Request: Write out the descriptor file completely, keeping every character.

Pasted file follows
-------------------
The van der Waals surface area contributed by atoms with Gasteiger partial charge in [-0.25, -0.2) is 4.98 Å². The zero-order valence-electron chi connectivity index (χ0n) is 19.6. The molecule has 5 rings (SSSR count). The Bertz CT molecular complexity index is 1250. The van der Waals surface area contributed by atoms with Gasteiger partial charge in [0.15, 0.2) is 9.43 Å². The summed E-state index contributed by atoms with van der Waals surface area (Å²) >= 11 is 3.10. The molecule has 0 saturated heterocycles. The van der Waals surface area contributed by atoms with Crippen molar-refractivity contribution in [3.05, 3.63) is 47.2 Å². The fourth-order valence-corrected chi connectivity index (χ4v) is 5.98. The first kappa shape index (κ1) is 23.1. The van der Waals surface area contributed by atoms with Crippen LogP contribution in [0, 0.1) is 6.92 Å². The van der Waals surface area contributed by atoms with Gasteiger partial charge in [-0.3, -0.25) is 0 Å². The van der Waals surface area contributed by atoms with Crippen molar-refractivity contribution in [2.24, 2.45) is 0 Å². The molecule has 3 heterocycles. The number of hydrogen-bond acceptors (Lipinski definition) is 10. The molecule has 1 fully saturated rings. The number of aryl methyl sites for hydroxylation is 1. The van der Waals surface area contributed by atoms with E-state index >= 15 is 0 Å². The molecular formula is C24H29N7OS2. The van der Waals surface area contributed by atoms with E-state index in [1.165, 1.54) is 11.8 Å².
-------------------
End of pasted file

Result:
The van der Waals surface area contributed by atoms with Gasteiger partial charge in [-0.25, -0.2) is 4.98 Å². The zero-order valence-electron chi connectivity index (χ0n) is 19.6. The molecule has 5 rings (SSSR count). The Bertz CT molecular complexity index is 1250. The van der Waals surface area contributed by atoms with Gasteiger partial charge in [0.15, 0.2) is 9.43 Å². The summed E-state index contributed by atoms with van der Waals surface area (Å²) >= 11 is 3.10. The molecule has 0 saturated heterocycles. The van der Waals surface area contributed by atoms with Crippen molar-refractivity contribution in [3.05, 3.63) is 47.2 Å². The fourth-order valence-corrected chi connectivity index (χ4v) is 5.98. The first kappa shape index (κ1) is 23.1. The van der Waals surface area contributed by atoms with Crippen LogP contribution in [0, 0.1) is 6.92 Å². The van der Waals surface area contributed by atoms with Gasteiger partial charge in [-0.3, -0.25) is 0 Å². The van der Waals surface area contributed by atoms with Crippen molar-refractivity contribution in [2.24, 2.45) is 0 Å². The molecule has 3 heterocycles. The number of hydrogen-bond acceptors (Lipinski definition) is 10. The molecule has 1 fully saturated rings. The number of aryl methyl sites for hydroxylation is 1. The van der Waals surface area contributed by atoms with E-state index >= 15 is 0 Å². The molecular formula is C24H29N7OS2. The van der Waals surface area contributed by atoms with E-state index in [1.165, 1.54) is 11.8 Å².